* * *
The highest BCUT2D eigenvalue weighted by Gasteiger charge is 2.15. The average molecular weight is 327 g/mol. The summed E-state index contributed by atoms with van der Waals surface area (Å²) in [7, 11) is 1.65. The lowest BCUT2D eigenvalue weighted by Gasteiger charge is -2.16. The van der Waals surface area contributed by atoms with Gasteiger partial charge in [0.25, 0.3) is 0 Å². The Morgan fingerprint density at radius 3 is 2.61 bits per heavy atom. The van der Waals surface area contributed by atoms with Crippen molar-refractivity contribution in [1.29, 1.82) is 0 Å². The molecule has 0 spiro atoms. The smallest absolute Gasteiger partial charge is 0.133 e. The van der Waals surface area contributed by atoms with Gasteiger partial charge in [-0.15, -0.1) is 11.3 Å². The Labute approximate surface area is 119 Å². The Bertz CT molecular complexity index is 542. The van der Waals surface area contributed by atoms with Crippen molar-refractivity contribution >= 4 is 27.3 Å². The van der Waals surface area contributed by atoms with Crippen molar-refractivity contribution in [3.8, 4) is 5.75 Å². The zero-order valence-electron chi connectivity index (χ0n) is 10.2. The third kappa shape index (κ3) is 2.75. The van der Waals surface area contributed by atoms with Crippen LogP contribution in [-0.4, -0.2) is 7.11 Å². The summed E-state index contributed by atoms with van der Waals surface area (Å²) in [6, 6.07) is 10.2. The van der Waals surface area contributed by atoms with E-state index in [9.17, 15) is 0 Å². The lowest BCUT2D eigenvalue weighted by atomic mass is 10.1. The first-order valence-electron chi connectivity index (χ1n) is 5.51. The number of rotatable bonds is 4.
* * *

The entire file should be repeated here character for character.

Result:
The highest BCUT2D eigenvalue weighted by Gasteiger charge is 2.15. The average molecular weight is 327 g/mol. The summed E-state index contributed by atoms with van der Waals surface area (Å²) in [7, 11) is 1.65. The lowest BCUT2D eigenvalue weighted by Gasteiger charge is -2.16. The van der Waals surface area contributed by atoms with Gasteiger partial charge in [0.25, 0.3) is 0 Å². The Morgan fingerprint density at radius 3 is 2.61 bits per heavy atom. The van der Waals surface area contributed by atoms with Crippen molar-refractivity contribution in [1.29, 1.82) is 0 Å². The molecule has 0 spiro atoms. The smallest absolute Gasteiger partial charge is 0.133 e. The van der Waals surface area contributed by atoms with Gasteiger partial charge in [-0.15, -0.1) is 11.3 Å². The Labute approximate surface area is 119 Å². The Bertz CT molecular complexity index is 542. The van der Waals surface area contributed by atoms with Crippen molar-refractivity contribution >= 4 is 27.3 Å². The van der Waals surface area contributed by atoms with Crippen molar-refractivity contribution in [3.8, 4) is 5.75 Å². The zero-order valence-electron chi connectivity index (χ0n) is 10.2. The third kappa shape index (κ3) is 2.75. The van der Waals surface area contributed by atoms with Crippen LogP contribution in [-0.4, -0.2) is 7.11 Å². The summed E-state index contributed by atoms with van der Waals surface area (Å²) in [6, 6.07) is 10.2. The van der Waals surface area contributed by atoms with E-state index in [9.17, 15) is 0 Å². The lowest BCUT2D eigenvalue weighted by atomic mass is 10.1. The first-order valence-electron chi connectivity index (χ1n) is 5.51. The number of rotatable bonds is 4.